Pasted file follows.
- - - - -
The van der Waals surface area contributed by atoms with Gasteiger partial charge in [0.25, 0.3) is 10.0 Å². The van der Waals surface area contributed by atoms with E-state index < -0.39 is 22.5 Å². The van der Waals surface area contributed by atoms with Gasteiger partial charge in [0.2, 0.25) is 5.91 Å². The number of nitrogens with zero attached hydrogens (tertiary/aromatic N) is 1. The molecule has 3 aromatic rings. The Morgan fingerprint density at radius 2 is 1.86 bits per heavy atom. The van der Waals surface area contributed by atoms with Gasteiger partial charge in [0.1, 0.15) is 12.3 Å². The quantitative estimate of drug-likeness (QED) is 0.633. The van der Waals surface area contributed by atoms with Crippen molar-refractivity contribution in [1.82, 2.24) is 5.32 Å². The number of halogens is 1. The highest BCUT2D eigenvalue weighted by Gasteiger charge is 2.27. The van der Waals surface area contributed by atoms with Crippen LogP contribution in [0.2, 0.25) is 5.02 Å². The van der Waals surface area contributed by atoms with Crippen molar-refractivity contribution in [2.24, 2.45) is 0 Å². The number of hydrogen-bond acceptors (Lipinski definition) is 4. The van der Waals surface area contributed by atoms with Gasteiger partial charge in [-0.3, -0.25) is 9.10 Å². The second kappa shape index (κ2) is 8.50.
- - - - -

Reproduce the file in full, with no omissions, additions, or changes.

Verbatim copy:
The van der Waals surface area contributed by atoms with Gasteiger partial charge in [0.25, 0.3) is 10.0 Å². The van der Waals surface area contributed by atoms with E-state index < -0.39 is 22.5 Å². The van der Waals surface area contributed by atoms with Gasteiger partial charge in [0.2, 0.25) is 5.91 Å². The number of nitrogens with zero attached hydrogens (tertiary/aromatic N) is 1. The molecule has 3 aromatic rings. The Morgan fingerprint density at radius 2 is 1.86 bits per heavy atom. The van der Waals surface area contributed by atoms with Gasteiger partial charge in [0.1, 0.15) is 12.3 Å². The quantitative estimate of drug-likeness (QED) is 0.633. The van der Waals surface area contributed by atoms with Crippen molar-refractivity contribution in [1.82, 2.24) is 5.32 Å². The number of halogens is 1. The highest BCUT2D eigenvalue weighted by Gasteiger charge is 2.27. The van der Waals surface area contributed by atoms with Crippen LogP contribution in [0.2, 0.25) is 5.02 Å². The van der Waals surface area contributed by atoms with Crippen molar-refractivity contribution in [2.24, 2.45) is 0 Å². The number of hydrogen-bond acceptors (Lipinski definition) is 4. The van der Waals surface area contributed by atoms with Gasteiger partial charge in [-0.3, -0.25) is 9.10 Å². The second kappa shape index (κ2) is 8.50.